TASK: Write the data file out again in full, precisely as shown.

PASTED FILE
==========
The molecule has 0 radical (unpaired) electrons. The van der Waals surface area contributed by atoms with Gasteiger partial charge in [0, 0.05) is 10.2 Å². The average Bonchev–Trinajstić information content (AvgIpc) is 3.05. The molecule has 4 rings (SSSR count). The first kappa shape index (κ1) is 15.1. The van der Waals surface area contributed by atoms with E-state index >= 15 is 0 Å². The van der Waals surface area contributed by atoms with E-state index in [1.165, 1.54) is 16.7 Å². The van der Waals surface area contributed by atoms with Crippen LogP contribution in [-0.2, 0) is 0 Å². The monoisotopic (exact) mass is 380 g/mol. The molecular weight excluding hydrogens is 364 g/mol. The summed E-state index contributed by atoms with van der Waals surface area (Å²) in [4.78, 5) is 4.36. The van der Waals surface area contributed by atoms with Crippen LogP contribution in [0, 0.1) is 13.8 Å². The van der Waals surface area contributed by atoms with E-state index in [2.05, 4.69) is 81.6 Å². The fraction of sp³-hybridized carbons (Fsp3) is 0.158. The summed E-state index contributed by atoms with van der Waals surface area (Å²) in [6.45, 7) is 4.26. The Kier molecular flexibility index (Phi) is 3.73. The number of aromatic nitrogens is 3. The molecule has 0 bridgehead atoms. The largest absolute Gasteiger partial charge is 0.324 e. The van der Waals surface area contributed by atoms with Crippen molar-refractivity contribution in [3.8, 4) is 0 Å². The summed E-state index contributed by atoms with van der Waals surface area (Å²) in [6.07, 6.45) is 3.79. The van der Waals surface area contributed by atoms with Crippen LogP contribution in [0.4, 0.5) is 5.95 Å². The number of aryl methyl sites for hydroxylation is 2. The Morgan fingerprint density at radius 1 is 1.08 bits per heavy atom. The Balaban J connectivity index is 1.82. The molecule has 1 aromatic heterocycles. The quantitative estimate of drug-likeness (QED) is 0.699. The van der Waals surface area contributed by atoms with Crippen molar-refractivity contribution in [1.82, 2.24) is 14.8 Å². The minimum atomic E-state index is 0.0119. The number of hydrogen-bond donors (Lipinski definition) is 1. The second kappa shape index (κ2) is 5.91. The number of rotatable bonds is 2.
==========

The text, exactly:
The molecule has 0 radical (unpaired) electrons. The van der Waals surface area contributed by atoms with Gasteiger partial charge in [0, 0.05) is 10.2 Å². The average Bonchev–Trinajstić information content (AvgIpc) is 3.05. The molecule has 4 rings (SSSR count). The first kappa shape index (κ1) is 15.1. The van der Waals surface area contributed by atoms with E-state index >= 15 is 0 Å². The van der Waals surface area contributed by atoms with E-state index in [1.165, 1.54) is 16.7 Å². The van der Waals surface area contributed by atoms with Crippen LogP contribution in [-0.2, 0) is 0 Å². The monoisotopic (exact) mass is 380 g/mol. The molecular weight excluding hydrogens is 364 g/mol. The summed E-state index contributed by atoms with van der Waals surface area (Å²) in [4.78, 5) is 4.36. The van der Waals surface area contributed by atoms with Crippen LogP contribution in [0, 0.1) is 13.8 Å². The van der Waals surface area contributed by atoms with E-state index in [2.05, 4.69) is 81.6 Å². The fraction of sp³-hybridized carbons (Fsp3) is 0.158. The summed E-state index contributed by atoms with van der Waals surface area (Å²) in [6.45, 7) is 4.26. The Kier molecular flexibility index (Phi) is 3.73. The number of aromatic nitrogens is 3. The molecule has 0 bridgehead atoms. The largest absolute Gasteiger partial charge is 0.324 e. The van der Waals surface area contributed by atoms with Crippen molar-refractivity contribution in [3.8, 4) is 0 Å². The summed E-state index contributed by atoms with van der Waals surface area (Å²) in [6.07, 6.45) is 3.79. The van der Waals surface area contributed by atoms with Crippen LogP contribution in [0.4, 0.5) is 5.95 Å². The number of aryl methyl sites for hydroxylation is 2. The Morgan fingerprint density at radius 1 is 1.08 bits per heavy atom. The Balaban J connectivity index is 1.82. The molecule has 1 aromatic heterocycles. The quantitative estimate of drug-likeness (QED) is 0.699. The van der Waals surface area contributed by atoms with Crippen molar-refractivity contribution in [1.82, 2.24) is 14.8 Å². The minimum atomic E-state index is 0.0119. The number of hydrogen-bond donors (Lipinski definition) is 1. The second kappa shape index (κ2) is 5.91. The number of rotatable bonds is 2.